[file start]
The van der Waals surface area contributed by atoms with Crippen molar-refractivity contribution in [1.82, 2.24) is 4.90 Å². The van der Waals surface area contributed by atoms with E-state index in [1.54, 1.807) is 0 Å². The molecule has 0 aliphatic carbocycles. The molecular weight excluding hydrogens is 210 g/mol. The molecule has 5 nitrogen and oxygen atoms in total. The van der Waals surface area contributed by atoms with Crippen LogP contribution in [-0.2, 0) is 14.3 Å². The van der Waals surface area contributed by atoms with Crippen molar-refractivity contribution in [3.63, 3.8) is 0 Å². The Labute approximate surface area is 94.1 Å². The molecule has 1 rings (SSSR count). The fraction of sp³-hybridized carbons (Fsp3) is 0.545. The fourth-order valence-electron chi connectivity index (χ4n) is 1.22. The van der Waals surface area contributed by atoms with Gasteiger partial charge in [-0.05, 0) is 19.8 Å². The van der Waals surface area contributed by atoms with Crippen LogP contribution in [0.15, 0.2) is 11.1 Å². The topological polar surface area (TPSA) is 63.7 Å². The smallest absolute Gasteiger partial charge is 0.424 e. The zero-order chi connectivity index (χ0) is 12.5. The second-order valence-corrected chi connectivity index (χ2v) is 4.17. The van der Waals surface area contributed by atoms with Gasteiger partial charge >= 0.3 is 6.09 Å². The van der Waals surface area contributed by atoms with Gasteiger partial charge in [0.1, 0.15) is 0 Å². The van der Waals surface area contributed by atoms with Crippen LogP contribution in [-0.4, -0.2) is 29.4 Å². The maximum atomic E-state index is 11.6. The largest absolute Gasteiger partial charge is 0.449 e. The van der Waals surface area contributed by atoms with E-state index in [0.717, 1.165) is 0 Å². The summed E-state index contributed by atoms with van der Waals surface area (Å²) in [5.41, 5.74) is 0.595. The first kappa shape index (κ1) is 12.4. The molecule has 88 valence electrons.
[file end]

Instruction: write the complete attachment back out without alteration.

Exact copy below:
The van der Waals surface area contributed by atoms with Crippen molar-refractivity contribution in [1.82, 2.24) is 4.90 Å². The van der Waals surface area contributed by atoms with E-state index in [1.54, 1.807) is 0 Å². The molecule has 0 aliphatic carbocycles. The molecular weight excluding hydrogens is 210 g/mol. The molecule has 5 nitrogen and oxygen atoms in total. The van der Waals surface area contributed by atoms with Crippen LogP contribution in [-0.2, 0) is 14.3 Å². The van der Waals surface area contributed by atoms with Crippen molar-refractivity contribution in [3.63, 3.8) is 0 Å². The Labute approximate surface area is 94.1 Å². The molecule has 1 rings (SSSR count). The fraction of sp³-hybridized carbons (Fsp3) is 0.545. The fourth-order valence-electron chi connectivity index (χ4n) is 1.22. The van der Waals surface area contributed by atoms with Gasteiger partial charge in [-0.05, 0) is 19.8 Å². The van der Waals surface area contributed by atoms with Crippen LogP contribution in [0.15, 0.2) is 11.1 Å². The topological polar surface area (TPSA) is 63.7 Å². The smallest absolute Gasteiger partial charge is 0.424 e. The zero-order chi connectivity index (χ0) is 12.5. The second-order valence-corrected chi connectivity index (χ2v) is 4.17. The van der Waals surface area contributed by atoms with Gasteiger partial charge >= 0.3 is 6.09 Å². The van der Waals surface area contributed by atoms with Gasteiger partial charge in [0.1, 0.15) is 0 Å². The van der Waals surface area contributed by atoms with Crippen LogP contribution in [-0.4, -0.2) is 29.4 Å². The maximum atomic E-state index is 11.6. The largest absolute Gasteiger partial charge is 0.449 e. The van der Waals surface area contributed by atoms with E-state index in [0.717, 1.165) is 0 Å². The summed E-state index contributed by atoms with van der Waals surface area (Å²) in [5.41, 5.74) is 0.595. The first kappa shape index (κ1) is 12.4. The molecule has 88 valence electrons.